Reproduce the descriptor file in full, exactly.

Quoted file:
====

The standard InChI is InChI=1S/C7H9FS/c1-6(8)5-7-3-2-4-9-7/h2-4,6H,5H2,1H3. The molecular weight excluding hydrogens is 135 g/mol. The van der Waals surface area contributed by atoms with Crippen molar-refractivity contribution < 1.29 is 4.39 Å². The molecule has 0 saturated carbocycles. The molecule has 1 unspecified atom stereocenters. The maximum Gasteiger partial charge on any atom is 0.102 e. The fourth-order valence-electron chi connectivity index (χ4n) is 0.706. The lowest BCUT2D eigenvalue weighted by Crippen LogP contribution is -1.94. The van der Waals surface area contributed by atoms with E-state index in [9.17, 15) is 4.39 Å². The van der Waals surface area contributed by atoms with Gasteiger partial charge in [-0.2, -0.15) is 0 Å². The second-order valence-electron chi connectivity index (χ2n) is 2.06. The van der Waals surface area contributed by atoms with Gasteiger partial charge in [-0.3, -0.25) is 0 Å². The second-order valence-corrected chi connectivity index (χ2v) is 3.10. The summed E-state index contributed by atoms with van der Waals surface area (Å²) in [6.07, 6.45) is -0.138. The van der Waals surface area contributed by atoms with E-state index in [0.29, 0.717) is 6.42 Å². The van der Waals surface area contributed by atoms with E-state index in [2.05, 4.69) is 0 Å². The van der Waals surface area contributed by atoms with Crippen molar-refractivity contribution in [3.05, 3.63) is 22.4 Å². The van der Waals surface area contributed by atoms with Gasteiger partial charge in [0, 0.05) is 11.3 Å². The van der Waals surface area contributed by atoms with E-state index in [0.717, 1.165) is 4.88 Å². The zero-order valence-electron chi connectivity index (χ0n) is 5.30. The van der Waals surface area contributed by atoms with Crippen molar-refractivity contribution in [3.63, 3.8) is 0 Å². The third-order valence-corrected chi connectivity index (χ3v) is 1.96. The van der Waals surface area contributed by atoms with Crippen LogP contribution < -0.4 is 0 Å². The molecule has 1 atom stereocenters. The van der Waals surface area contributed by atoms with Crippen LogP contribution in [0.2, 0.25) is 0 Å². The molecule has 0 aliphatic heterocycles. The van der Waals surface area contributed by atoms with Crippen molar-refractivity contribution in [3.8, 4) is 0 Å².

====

The standard InChI is InChI=1S/C7H9FS/c1-6(8)5-7-3-2-4-9-7/h2-4,6H,5H2,1H3. The molecular weight excluding hydrogens is 135 g/mol. The van der Waals surface area contributed by atoms with Crippen molar-refractivity contribution < 1.29 is 4.39 Å². The molecule has 0 saturated carbocycles. The molecule has 1 unspecified atom stereocenters. The maximum Gasteiger partial charge on any atom is 0.102 e. The fourth-order valence-electron chi connectivity index (χ4n) is 0.706. The lowest BCUT2D eigenvalue weighted by Crippen LogP contribution is -1.94. The van der Waals surface area contributed by atoms with E-state index in [9.17, 15) is 4.39 Å². The van der Waals surface area contributed by atoms with Gasteiger partial charge in [-0.2, -0.15) is 0 Å². The second-order valence-electron chi connectivity index (χ2n) is 2.06. The van der Waals surface area contributed by atoms with Gasteiger partial charge in [-0.3, -0.25) is 0 Å². The second-order valence-corrected chi connectivity index (χ2v) is 3.10. The summed E-state index contributed by atoms with van der Waals surface area (Å²) in [6.07, 6.45) is -0.138. The van der Waals surface area contributed by atoms with E-state index in [0.29, 0.717) is 6.42 Å². The van der Waals surface area contributed by atoms with E-state index in [2.05, 4.69) is 0 Å². The van der Waals surface area contributed by atoms with Crippen molar-refractivity contribution in [3.05, 3.63) is 22.4 Å². The van der Waals surface area contributed by atoms with Gasteiger partial charge in [0, 0.05) is 11.3 Å². The van der Waals surface area contributed by atoms with E-state index in [0.717, 1.165) is 4.88 Å². The zero-order valence-electron chi connectivity index (χ0n) is 5.30. The van der Waals surface area contributed by atoms with Crippen molar-refractivity contribution in [3.63, 3.8) is 0 Å². The third-order valence-corrected chi connectivity index (χ3v) is 1.96. The van der Waals surface area contributed by atoms with Crippen LogP contribution < -0.4 is 0 Å². The molecule has 1 atom stereocenters. The van der Waals surface area contributed by atoms with Crippen LogP contribution in [0.2, 0.25) is 0 Å². The molecule has 0 aliphatic heterocycles. The van der Waals surface area contributed by atoms with Crippen molar-refractivity contribution in [3.8, 4) is 0 Å².